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Low Temperature Amorphous Optical Storage Films

IP.com Disclosure Number: IPCOM000038437D
Original Publication Date: 1987-Jan-01
Included in the Prior Art Database: 2005-Jan-31
Document File: 3 page(s) / 36K

Publishing Venue

IBM

Related People

Ahn, KY: AUTHOR [+3]

Abstract

An optical storage medium comprises a substrate and amorphous Te and Si films deposited onto the substrate by sputtering of Si onto a thin crystalline film of Te which forms a TeSi structure on the order of 500 ˜ thick. Preferably, the Te crystals are relatively large-grained. The film is enhanced by the fact that the upper surface of the film is pure Si whereas there is a gradation of Si and Te below the upper surface down to the lower surface which contains a far greater percentage of Te. The Si serves as an antireflective surface which permits more energy to be absorbed in the amorphous SiTe which is more reflective. The crystallinity associated with pure Te films is avoided by amorphization of Te with an overcoat of Si deposited by an RF sputter gun with RF bias voltage.

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Low Temperature Amorphous Optical Storage Films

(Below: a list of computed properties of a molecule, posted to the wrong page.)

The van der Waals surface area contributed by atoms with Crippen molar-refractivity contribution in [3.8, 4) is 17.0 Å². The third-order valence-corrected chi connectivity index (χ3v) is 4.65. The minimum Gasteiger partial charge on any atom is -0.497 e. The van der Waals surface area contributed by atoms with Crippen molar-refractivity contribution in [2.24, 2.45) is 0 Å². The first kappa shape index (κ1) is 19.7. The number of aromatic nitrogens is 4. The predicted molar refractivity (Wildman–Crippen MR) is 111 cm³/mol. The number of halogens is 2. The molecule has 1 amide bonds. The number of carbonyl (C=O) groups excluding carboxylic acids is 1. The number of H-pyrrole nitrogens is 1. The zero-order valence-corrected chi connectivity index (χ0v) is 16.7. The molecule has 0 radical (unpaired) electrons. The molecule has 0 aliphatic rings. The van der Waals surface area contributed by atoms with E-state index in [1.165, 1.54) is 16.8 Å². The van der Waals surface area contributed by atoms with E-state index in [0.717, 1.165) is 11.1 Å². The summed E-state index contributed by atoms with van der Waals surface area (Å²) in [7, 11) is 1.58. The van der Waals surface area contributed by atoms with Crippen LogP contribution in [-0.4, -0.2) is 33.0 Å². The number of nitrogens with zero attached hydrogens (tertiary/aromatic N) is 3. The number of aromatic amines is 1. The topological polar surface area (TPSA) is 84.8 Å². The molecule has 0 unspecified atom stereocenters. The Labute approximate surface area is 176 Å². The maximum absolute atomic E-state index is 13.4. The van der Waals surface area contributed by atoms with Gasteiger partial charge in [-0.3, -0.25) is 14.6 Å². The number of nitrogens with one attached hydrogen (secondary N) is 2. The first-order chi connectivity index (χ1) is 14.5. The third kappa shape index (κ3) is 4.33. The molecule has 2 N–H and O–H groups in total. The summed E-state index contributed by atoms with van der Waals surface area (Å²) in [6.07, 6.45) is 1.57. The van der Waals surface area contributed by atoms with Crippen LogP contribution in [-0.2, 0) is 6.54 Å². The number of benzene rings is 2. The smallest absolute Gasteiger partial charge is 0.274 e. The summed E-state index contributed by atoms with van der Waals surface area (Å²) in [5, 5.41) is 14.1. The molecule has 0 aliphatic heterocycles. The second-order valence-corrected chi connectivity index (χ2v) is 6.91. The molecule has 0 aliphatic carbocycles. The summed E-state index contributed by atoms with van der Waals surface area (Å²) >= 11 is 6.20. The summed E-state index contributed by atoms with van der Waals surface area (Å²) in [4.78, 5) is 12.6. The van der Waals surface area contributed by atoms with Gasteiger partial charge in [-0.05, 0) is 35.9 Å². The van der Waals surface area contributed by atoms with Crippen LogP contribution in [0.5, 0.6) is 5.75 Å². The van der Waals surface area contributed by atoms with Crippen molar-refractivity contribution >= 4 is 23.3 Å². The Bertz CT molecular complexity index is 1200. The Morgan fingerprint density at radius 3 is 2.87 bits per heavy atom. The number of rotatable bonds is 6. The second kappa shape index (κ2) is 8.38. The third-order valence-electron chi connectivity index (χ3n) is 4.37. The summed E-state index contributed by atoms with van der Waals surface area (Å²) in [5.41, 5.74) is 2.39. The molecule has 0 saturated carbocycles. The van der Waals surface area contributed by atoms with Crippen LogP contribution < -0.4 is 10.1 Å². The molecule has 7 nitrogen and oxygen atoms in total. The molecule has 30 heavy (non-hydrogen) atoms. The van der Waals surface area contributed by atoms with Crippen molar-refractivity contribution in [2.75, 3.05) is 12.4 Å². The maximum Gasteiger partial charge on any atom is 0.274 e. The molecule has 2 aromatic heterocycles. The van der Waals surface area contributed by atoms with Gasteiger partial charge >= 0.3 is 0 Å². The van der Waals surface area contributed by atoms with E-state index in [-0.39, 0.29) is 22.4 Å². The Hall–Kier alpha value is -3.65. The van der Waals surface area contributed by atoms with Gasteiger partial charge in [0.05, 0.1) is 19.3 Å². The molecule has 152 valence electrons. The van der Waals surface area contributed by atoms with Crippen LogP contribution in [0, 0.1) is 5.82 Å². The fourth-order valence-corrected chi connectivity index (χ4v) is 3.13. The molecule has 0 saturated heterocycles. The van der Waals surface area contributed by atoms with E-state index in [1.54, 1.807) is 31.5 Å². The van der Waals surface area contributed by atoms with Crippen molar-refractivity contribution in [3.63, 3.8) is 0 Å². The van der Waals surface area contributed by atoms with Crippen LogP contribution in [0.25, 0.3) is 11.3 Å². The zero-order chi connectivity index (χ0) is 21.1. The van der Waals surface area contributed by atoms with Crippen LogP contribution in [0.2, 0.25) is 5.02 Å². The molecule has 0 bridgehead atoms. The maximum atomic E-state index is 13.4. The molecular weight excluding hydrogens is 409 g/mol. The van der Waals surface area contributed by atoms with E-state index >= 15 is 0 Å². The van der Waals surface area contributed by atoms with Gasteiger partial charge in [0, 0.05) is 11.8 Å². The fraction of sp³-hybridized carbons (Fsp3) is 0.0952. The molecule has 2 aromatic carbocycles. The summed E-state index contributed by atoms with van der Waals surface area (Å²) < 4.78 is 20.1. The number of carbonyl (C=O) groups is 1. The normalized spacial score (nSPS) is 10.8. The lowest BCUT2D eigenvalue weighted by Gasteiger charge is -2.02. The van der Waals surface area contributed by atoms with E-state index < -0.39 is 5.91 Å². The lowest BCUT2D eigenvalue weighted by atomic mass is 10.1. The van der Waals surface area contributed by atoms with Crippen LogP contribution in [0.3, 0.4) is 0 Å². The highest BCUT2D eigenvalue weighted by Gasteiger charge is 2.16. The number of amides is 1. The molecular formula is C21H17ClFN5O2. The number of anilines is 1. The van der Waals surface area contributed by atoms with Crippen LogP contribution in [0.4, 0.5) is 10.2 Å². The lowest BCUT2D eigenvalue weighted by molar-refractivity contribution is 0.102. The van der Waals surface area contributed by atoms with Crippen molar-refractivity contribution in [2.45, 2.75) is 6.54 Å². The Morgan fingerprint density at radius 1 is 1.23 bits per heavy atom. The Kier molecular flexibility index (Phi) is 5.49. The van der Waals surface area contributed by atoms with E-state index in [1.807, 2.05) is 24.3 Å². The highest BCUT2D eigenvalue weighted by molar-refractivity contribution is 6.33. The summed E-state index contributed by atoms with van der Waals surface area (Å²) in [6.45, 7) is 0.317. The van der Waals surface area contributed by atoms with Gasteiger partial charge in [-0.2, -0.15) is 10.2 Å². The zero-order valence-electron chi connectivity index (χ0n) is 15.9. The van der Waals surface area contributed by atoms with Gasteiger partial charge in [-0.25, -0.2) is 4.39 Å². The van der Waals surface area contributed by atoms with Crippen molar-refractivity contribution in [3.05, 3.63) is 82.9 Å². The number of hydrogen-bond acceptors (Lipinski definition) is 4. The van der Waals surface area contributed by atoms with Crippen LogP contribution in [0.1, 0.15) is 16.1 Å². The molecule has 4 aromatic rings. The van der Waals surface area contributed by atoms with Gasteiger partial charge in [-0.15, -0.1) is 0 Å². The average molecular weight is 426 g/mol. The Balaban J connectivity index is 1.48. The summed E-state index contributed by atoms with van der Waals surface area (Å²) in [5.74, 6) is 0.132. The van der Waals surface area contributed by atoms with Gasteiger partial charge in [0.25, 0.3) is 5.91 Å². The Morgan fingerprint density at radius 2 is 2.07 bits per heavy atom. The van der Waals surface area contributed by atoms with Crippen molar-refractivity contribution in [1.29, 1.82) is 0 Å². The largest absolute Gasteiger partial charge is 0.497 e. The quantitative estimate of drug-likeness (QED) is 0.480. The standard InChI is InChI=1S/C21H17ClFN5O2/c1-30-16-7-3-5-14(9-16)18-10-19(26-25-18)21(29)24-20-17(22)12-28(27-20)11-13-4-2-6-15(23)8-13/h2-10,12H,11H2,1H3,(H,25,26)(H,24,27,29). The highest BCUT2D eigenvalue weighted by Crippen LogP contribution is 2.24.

An optical storage medium comprises a substrate and amorphous Te and Si films deposited onto the substrate by sputtering of Si onto a thin crystalline film of Te which forms a TeSi structure on the order of 500 ~ thick. Preferably, the Te crystals are relatively large-grained. The film is enhanced by the fact that the upper surface of the film is pure Si whereas there is a gradation of Si and Te below the upper surface down to the lower surface which contains a far greater percentage of Te. The Si serves as an antireflective surface which permits more energy to be absorbed in the amorphous SiTe which is more reflective. The crystallinity associated with pure Te films is avoided by amorphization of Te with an overcoat of Si deposited by an RF sputter gun with RF bias voltage. The well-known optical storage film, Te, has large grains, and this contributes to laser-written holes of irregular shapes. One way to solve this problem is to make ternary alloys, such as TeSeAs. Such films are amorphous and said to offer good life time and well-defined holes for data storage. This is a method of amorphizing a thin film of Te (and possibly other materials) by sputter depositing a second layer with suitable bias voltage. Such bilayer films offer not only the extended life time due to the overcoating, but offer two ways of recording information. Fig. 1A shows an intended bilayer structure consisting of the low-melting-point Te film onto which a second layer, Si, is deposited. Fig. 1B shows the resulting structure due to sputter deposition. When the structure of the bilayer structure was analyzed by transmission electron miscroscopy, the films showed no crystalline structure as we expected in other bilayer structures. Further examination of the films by nuclear backscattering showed that the two layers became completely mixed, and acted as a single film, as shown in Fig. 1B. Fig. 2 shows the backscatter results for the film structure shown in Fig. 1B. The Te film was first deposited from a sputter gun with a typical cathode voltage of 200 to 250 volts, while that for Si was typically 1,000 volts. Furthermore, during the film deposi...